Engage in a systematic learning process before and after your transition


  1. Define your learning agenda before you join the organization
    Generate a set of questions to help you better understand the past, present, and future of the organization. For example: How has this organization performed in the past? If performance has been poor/good, why has that been the case? Who has been instrumental in shaping this organization? Is the organization pursuing its stated vision? What are the key processes? What are the most promising unexploited opportunities? Which elements of culture should be preserved or changed? Such questions can you understand the organization’s political, technical, and cultural domains.
  2. Identify the best sources of insight
    To make effective decisions, study the hard data about the organization such as operating reports, strategic plans, employee surveys, financial accounts, etc.  You can also acquire soft data by talking to key people inside and outside the organization. These include top management, frontline employees, customers, distributors, suppliers, and analysts. If possible, reach out to former employees.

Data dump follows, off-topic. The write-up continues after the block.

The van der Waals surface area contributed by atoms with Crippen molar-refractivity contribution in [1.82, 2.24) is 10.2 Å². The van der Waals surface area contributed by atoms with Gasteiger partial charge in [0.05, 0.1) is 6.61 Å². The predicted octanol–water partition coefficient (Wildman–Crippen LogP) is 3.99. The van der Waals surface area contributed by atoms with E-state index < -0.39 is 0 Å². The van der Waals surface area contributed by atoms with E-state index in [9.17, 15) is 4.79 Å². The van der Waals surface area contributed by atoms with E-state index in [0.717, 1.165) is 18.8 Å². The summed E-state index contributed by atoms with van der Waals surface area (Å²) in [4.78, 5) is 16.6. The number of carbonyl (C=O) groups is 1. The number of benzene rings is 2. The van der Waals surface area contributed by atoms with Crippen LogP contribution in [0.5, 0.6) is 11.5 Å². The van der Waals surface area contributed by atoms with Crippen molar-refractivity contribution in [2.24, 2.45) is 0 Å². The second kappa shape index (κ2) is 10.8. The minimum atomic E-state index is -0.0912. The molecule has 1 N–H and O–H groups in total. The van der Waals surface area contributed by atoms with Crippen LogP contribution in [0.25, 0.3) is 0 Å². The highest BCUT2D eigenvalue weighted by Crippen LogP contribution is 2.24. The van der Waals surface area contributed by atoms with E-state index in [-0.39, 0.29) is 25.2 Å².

3. Adopt structured learning methods
    Engage in structured one-on-one meetings with subordinates and ask everyone the same questions to identify divergent and popular opinions. After that, have a group discussion to share ideas based on the answers they previously gave. You can also include other learning tools such as SWOT analysis, employee surveys, focus groups, plant and market tours, and pilot projects.
  4. Create a learning plan to clarify how you’ll learn about the organization
    This involves collecting information, analyzing it, and testing hypotheses. Your plan can include talking to your new boss, studying the organization’s structure, looking for external assessments, meeting with subordinates, and continually updating your hypotheses and findings. 
  5. Get help when you need it
    Many other players can support your learning process and make it less painful. Enlist the help of bosses, peers, and even subordinates to accelerate your learning. Be willing to ask and be clear on how they can help.


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